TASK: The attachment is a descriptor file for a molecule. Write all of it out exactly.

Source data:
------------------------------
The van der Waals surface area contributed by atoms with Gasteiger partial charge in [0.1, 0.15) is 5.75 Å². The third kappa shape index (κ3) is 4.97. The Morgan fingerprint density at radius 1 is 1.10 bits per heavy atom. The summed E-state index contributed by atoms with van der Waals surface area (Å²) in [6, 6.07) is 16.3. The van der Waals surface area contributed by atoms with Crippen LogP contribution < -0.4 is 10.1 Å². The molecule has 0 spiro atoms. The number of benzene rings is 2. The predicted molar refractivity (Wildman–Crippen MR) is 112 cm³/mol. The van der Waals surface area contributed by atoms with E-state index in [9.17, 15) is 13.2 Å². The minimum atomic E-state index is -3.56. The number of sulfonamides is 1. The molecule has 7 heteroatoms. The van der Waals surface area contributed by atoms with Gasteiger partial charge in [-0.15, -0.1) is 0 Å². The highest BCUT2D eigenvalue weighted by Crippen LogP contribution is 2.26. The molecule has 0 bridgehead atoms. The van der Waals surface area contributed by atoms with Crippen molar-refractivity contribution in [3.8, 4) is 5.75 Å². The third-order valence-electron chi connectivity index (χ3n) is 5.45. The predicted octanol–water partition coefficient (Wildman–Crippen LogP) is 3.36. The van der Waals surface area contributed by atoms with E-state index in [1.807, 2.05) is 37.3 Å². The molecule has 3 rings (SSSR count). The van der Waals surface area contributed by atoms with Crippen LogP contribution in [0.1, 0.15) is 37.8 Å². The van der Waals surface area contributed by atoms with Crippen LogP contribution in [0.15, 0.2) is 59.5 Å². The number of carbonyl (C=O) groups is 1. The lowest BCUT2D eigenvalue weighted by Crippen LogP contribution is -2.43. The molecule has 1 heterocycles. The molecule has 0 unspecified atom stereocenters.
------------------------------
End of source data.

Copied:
The van der Waals surface area contributed by atoms with Gasteiger partial charge in [0.1, 0.15) is 5.75 Å². The third kappa shape index (κ3) is 4.97. The Morgan fingerprint density at radius 1 is 1.10 bits per heavy atom. The summed E-state index contributed by atoms with van der Waals surface area (Å²) in [6, 6.07) is 16.3. The van der Waals surface area contributed by atoms with Crippen LogP contribution < -0.4 is 10.1 Å². The molecule has 0 spiro atoms. The number of benzene rings is 2. The predicted molar refractivity (Wildman–Crippen MR) is 112 cm³/mol. The van der Waals surface area contributed by atoms with E-state index in [9.17, 15) is 13.2 Å². The minimum atomic E-state index is -3.56. The number of sulfonamides is 1. The molecule has 7 heteroatoms. The van der Waals surface area contributed by atoms with Gasteiger partial charge in [-0.15, -0.1) is 0 Å². The highest BCUT2D eigenvalue weighted by Crippen LogP contribution is 2.26. The molecule has 0 bridgehead atoms. The van der Waals surface area contributed by atoms with Crippen molar-refractivity contribution in [3.8, 4) is 5.75 Å². The third-order valence-electron chi connectivity index (χ3n) is 5.45. The predicted octanol–water partition coefficient (Wildman–Crippen LogP) is 3.36. The van der Waals surface area contributed by atoms with E-state index in [1.807, 2.05) is 37.3 Å². The molecule has 3 rings (SSSR count). The van der Waals surface area contributed by atoms with Crippen LogP contribution in [0.1, 0.15) is 37.8 Å². The van der Waals surface area contributed by atoms with Crippen LogP contribution in [0.15, 0.2) is 59.5 Å². The number of carbonyl (C=O) groups is 1. The lowest BCUT2D eigenvalue weighted by Crippen LogP contribution is -2.43. The molecule has 1 heterocycles. The molecule has 0 unspecified atom stereocenters.